“You must return to Guatemala City for rabies shots,” the doctor said.

I felt woozy, weak. “We’ll have to leave tonight,” I told Fritz.

“I can’t,” Fritz said. “I have to get to El Salvador.”

El Salvador?

“But what if you get rabies?” I asked.

“Then I will come and bite you,” Fritz responded.

He flashed me the same mischievous smile I had fallen for.

Lesson #4: Make sure you have a cubicle waiting for you back home

Fritz and I parted ways, never to meet again. Alone, I suffered through a week of visits to the Guatemalan hospital.

Each day, I took the bus to the hospital, then waited in the hours-long lines. Finally, I’d get my shot in the stomach.

The employees of the hospital were on strike. I was lucky I was treated at all.

It wasn’t until weeks afterward that I mustered up the gumption to leave the country.

Guatemala had changed me. I had learned a lot. A lot of lessons.

But I was also the same person: young, hungry, ambitious, confused.

I thanked my lucky stars there was a job waiting for me at home. In some cubicle!

I couldn’t wait.

Question: Have you ever encountered world travelers who think that the laws of the lands they visit don’t apply to them — and, time to ‘fess up, have you ever been in their ranks? We’d love to hear your stories.

Lara Sterling has contributed to many magazines, was a columnist for Spanish Playboy, and published one of Spain’s first non-fiction books on fetish sexuality. She currently teaches writing at

img: Lara Sterling on a lava bed in Iceland, on one of her many trips.

If you enjoyed this post, we invite you to subscribe for email delivery of The Displaced Nation. That way, you won’t miss a single issue. SPECIAL OFFER: New subscribers receive a FREE copy of “A Royally Displaced Tea.”

Related posts:

4 responses to “My first flirtation with the lawlessness of global travel: 4 painful lessons

  1. Kate Allison May 16, 2011 at 7:08 pm

    Lara, I am in awe. I always admire people who do things I’m not brave enough to do – will never be brave enough to do, in fact.

    Something I would like to know – do you come from a family where adventuring is the norm and this episode became just another family ‘pub story’? Or were you the first to venture outside a cubicle, and maybe it took a while before you could tell everyone at home what really happened on your travels?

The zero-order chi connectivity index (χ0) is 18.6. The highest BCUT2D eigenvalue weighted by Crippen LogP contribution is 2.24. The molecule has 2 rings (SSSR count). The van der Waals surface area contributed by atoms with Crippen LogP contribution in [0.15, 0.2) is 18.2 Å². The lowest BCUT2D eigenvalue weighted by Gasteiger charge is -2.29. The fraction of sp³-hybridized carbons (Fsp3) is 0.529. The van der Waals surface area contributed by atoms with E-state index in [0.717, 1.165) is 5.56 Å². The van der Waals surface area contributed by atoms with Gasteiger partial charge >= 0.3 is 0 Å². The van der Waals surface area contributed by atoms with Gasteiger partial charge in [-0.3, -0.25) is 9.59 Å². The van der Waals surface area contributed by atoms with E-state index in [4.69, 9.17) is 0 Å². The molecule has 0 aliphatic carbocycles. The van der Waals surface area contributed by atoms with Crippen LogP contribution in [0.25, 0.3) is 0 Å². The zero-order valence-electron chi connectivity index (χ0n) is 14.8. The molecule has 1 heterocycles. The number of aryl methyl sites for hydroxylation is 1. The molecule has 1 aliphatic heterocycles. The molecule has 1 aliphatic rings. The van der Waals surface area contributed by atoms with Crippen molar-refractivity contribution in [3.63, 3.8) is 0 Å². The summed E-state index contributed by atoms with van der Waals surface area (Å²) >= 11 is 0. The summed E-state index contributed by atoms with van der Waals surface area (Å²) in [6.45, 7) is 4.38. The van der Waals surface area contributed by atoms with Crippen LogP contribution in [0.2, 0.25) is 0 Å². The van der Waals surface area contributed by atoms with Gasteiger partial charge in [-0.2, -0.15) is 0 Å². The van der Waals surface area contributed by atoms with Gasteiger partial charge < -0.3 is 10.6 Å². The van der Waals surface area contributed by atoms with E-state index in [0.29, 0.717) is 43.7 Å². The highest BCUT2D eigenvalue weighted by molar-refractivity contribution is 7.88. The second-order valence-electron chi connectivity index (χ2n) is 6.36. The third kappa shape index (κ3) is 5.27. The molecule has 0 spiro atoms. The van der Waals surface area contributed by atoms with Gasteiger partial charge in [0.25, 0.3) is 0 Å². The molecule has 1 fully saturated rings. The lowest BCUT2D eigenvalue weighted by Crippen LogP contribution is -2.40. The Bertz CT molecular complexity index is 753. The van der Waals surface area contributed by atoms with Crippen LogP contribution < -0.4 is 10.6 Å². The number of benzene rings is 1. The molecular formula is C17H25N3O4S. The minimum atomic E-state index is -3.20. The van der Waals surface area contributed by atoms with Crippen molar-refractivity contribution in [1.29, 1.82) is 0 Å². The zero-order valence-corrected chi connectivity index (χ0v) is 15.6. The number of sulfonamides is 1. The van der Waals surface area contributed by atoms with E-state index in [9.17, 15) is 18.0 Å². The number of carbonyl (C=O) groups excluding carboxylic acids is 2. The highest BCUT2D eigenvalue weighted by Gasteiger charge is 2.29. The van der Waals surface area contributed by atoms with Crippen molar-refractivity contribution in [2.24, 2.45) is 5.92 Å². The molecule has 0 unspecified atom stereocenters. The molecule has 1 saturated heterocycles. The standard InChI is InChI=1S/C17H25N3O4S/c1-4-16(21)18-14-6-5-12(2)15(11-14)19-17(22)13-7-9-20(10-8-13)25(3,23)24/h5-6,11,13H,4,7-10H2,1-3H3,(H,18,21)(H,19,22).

• ML Awanohara May 16, 2011 at 9:46 pm

      Actually, that’s an interesting question. I’ve found with my own interviews with expats on my blog, Seen the Elephant, that the majority were the first in their families to spend significant time abroad. I wonder if the same is true of intrepid travelers? Lara, were there others in your family who had this kind of fearlessness and curiosity about the wider world, and if not, where did you get your inspiration for the nomadic life? Also, I understand you are now a mother yourself. Are you horrified by the thought — since horror is our theme — that your child might grow up to do some of the same things you did?!

      • larasterling May 17, 2011 at 12:23 am

        Are you kidding? My kids had better not grow up to be like me. 🙂

        My husband comes from a very nomadic family. In fact, I received some comments on this particular entry on my FB page from my husband’s distant cousin (American), who is married to a Frenchman and they have Third Culture children, who live in France, Australia and Britain. But my family… My mom lived in Germany when she was in her 20s. But my dad is not a traveler. I think that I inspired my mother to get back into travel in her later years, and she was able to make it just about everywhere up until her death a few years ago. I don’t know… I definitely have ants in my pants in a way my other family members do not. I’ve always been looking for something that they haven’t needed to, or have already found here, if that makes sense. I am sure my sons will travel. But hopefully I teach them better judgment.


    • larasterling May 17, 2011 at 12:32 am

      I don’t know…. Am I brave or just stupid? 🙂 I mean, I’m not dumb, but I have done some questionable things in my life — albeit which sounded like the right thing to do at the time. I would say I do have cojones. My mother was pretty open-minded and adventurous. My sister is in her way. But I often wonder why my parents let me traipse off in my early 20s alone to foreign countries… I suppose I was stubborn enough that they knew better than to get in my way. Somehow I convinced them that it was safe. Often I was going with the intention of studying. But crazy things always happened. And a young female alone! Nuts.

Leave a Reply

Fill in your details below or click an icon to log in: Logo

You are commenting using your account. Log Out /  Change )

Facebook photo

You are commenting using your Facebook account. Log Out /  Change )

Connecting to %s

%d bloggers like this: